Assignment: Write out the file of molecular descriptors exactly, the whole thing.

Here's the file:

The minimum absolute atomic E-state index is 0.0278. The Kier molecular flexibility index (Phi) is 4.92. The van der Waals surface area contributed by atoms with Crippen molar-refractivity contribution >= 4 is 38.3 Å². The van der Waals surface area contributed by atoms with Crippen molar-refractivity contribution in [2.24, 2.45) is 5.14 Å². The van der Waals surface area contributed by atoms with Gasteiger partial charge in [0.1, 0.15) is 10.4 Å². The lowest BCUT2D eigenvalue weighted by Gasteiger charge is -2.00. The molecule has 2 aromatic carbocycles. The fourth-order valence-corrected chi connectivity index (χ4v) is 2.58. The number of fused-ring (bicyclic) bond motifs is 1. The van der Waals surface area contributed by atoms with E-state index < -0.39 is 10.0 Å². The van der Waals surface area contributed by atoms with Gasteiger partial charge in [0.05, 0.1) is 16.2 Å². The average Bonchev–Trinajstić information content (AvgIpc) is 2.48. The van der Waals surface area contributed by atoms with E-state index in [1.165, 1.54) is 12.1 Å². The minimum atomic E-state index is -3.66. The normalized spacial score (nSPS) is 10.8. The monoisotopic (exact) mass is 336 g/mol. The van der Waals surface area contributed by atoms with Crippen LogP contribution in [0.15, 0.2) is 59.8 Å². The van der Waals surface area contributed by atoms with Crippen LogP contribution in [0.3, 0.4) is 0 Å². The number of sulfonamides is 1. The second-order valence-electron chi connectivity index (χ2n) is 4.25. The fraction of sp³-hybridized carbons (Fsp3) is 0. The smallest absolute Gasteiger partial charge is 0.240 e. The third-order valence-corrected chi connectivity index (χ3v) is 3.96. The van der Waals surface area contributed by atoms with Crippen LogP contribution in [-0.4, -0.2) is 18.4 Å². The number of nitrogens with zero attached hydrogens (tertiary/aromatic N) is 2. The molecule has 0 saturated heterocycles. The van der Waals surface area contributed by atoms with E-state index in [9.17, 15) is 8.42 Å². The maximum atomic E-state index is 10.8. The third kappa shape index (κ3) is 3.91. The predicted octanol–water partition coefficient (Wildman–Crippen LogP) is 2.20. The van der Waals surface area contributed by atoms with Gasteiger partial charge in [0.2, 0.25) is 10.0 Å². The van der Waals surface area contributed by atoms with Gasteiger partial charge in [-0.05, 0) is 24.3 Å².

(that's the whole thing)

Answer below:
The minimum absolute atomic E-state index is 0.0278. The Kier molecular flexibility index (Phi) is 4.92. The van der Waals surface area contributed by atoms with Crippen molar-refractivity contribution >= 4 is 38.3 Å². The van der Waals surface area contributed by atoms with Crippen molar-refractivity contribution in [2.24, 2.45) is 5.14 Å². The van der Waals surface area contributed by atoms with Gasteiger partial charge in [0.1, 0.15) is 10.4 Å². The lowest BCUT2D eigenvalue weighted by Gasteiger charge is -2.00. The molecule has 2 aromatic carbocycles. The fourth-order valence-corrected chi connectivity index (χ4v) is 2.58. The number of fused-ring (bicyclic) bond motifs is 1. The van der Waals surface area contributed by atoms with E-state index < -0.39 is 10.0 Å². The van der Waals surface area contributed by atoms with Gasteiger partial charge in [0.05, 0.1) is 16.2 Å². The average Bonchev–Trinajstić information content (AvgIpc) is 2.48. The van der Waals surface area contributed by atoms with E-state index in [1.165, 1.54) is 12.1 Å². The minimum atomic E-state index is -3.66. The normalized spacial score (nSPS) is 10.8. The monoisotopic (exact) mass is 336 g/mol. The van der Waals surface area contributed by atoms with Crippen LogP contribution in [0.15, 0.2) is 59.8 Å². The van der Waals surface area contributed by atoms with Crippen LogP contribution in [0.3, 0.4) is 0 Å². The number of sulfonamides is 1. The second-order valence-electron chi connectivity index (χ2n) is 4.25. The fraction of sp³-hybridized carbons (Fsp3) is 0. The smallest absolute Gasteiger partial charge is 0.240 e. The third-order valence-corrected chi connectivity index (χ3v) is 3.96. The van der Waals surface area contributed by atoms with Crippen LogP contribution in [-0.4, -0.2) is 18.4 Å². The number of nitrogens with zero attached hydrogens (tertiary/aromatic N) is 2. The molecule has 0 saturated heterocycles. The van der Waals surface area contributed by atoms with E-state index in [9.17, 15) is 8.42 Å². The maximum atomic E-state index is 10.8. The third kappa shape index (κ3) is 3.91. The predicted octanol–water partition coefficient (Wildman–Crippen LogP) is 2.20. The van der Waals surface area contributed by atoms with Gasteiger partial charge in [0.2, 0.25) is 10.0 Å². The van der Waals surface area contributed by atoms with Gasteiger partial charge in [-0.05, 0) is 24.3 Å².